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The Meaning of Ice is about the Inuit relationship with sea ice. Focusing on three communities, the book presents the annual cycle of ice and associated activity, discusses the meaning of sea ice for each location, and compares the ways in which each group of people has adapted to their environment and is now adjusting as that environment changes.
The Meaning of Ice was written by a team of researchers, including local residents, who spent time together in Barrow, Alaska; Clyde River, Nunavut, Canada; and Qaanaaq, Greenland. In each place they traveled on the ice, learned about local ice terminology and dynamics, and shared stories and ideas. The format of the book reflects the various ways the team members know sea ice, through the words and images of local residents organized around themes such as "home", "food", and "freedom". Maps, calendars, and the rich Inuit vocabulary for sea ice provide additional insights into the Inuit relationship with sea ice.
- About This Book
- A note on reading The Meaning of Ice
- THREE ARCTIC COMMUNITIES
- Kangiqtugaapik (Clyde River)
- Freedom (Travel)
- Tools and Clothing
- The Language of Sea Ice
- About the Siku-Inuit-Hila Project
Shari Fox Gearheard is originally from southern Ontario, Canada. She is a geographer and researcher with NSIDC, University of Colorado Boulder, and lives full time in Kangiqtugaapik, Nunavut. Lene Kielsen Holm is from Qaqortoq, South Greenland. She is a researcher and project leader with the Greenland Climate Research Centre, at Pinngortitaleriffik, Greenland Institute of Natural Resources, in Nuuk. Henry Huntington grew up on the east coast of the United States. He lives now in Eagle River, Alaska, and studies human- environment interactions in the Arctic. Joe Mello Leavitt is a whaling captain and subsistence hunter from Barrow, Alaska. He is a wellrespected expert on sea ice and frequent collaborator with other researchers on sea ice projects. Andy Mahoney, originally from Devon, England, is an assistant professor of geophysics at the University of Alaska Fairbanks, specializing in sea ice. Margaret Opie is a whaler and subsistence hunter from Barrow, Alaska. She is retired from a professional career with the local government, the North Slope Borough. Toku Oshima is a full time hunter, fisherwoman, and sewer from Qaanaaq, Greenland. She is also a trained electrician. JOELIE SANGUYA is a hunter, qimuksiqti (dog teamer), experienced researcher, and filmmaker from Kangiqtugaapik, Nunavut.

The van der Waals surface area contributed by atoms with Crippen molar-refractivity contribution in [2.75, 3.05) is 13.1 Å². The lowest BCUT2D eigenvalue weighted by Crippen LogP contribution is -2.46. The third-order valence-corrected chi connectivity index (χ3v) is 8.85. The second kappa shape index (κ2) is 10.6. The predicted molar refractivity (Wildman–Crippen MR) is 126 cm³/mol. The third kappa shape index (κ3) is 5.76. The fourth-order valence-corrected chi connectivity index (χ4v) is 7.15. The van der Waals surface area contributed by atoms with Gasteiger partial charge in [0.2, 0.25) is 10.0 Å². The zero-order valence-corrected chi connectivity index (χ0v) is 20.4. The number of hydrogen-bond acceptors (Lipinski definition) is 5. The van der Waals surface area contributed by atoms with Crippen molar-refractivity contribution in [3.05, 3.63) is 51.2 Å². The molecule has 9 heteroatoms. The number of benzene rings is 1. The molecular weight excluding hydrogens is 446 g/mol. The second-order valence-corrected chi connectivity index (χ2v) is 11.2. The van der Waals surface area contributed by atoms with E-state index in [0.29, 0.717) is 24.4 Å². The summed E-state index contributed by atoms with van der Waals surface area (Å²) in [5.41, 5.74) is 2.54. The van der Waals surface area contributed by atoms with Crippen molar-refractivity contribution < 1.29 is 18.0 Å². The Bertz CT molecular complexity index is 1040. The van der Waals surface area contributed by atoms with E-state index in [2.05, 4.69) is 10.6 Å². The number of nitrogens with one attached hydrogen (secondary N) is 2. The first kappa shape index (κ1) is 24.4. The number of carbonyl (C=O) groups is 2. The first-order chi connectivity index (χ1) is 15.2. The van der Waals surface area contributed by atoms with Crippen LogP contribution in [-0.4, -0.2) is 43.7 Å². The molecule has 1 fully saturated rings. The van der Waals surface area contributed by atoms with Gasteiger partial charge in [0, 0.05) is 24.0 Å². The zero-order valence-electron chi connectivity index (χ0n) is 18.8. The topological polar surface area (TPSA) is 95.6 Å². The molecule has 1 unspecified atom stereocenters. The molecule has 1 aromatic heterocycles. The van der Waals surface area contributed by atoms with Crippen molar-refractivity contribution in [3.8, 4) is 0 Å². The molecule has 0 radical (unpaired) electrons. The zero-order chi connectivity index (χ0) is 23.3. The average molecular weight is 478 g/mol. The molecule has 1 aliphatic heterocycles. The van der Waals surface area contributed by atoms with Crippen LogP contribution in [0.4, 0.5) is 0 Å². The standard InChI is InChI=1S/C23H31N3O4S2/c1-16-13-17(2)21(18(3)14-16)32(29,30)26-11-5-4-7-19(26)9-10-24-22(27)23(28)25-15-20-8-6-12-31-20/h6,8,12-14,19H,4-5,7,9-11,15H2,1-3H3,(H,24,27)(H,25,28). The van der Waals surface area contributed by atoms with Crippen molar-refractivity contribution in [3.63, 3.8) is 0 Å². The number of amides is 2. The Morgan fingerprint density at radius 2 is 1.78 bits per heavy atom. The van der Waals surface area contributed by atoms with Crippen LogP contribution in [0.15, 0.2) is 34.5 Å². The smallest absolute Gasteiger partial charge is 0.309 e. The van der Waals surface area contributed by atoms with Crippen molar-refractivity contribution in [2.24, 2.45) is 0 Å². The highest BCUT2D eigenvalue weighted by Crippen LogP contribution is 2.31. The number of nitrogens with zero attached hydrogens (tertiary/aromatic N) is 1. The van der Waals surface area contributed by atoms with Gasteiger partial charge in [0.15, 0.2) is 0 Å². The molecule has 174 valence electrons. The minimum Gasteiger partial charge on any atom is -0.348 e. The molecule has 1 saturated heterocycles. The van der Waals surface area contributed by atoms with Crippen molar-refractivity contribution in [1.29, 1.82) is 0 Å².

"In a field of study – climate change/sea ice/Inuit – that can appear to be, at the least, overcrowded, The Meaning of Ice stands out and is outstanding. As I read it, what came to mind was that the best way to describe the volume's qualities is that it is nothing less than a work of Ethno-Anthropology, an odd but right term to use here. The Inuit who participated in Siku-Inuit-Hila, in concert with the project's editors and scientific advisors, have produced a work that removes its subject from the realm of abstraction and in so doing makes it absolutely clear that the sea ice is not someplace Inuit only venture onto; rather it is an essential aspect of Inuit culture and life. The Meaning of Ice is very much greater than the sum of its parts and kudos to all involved in it."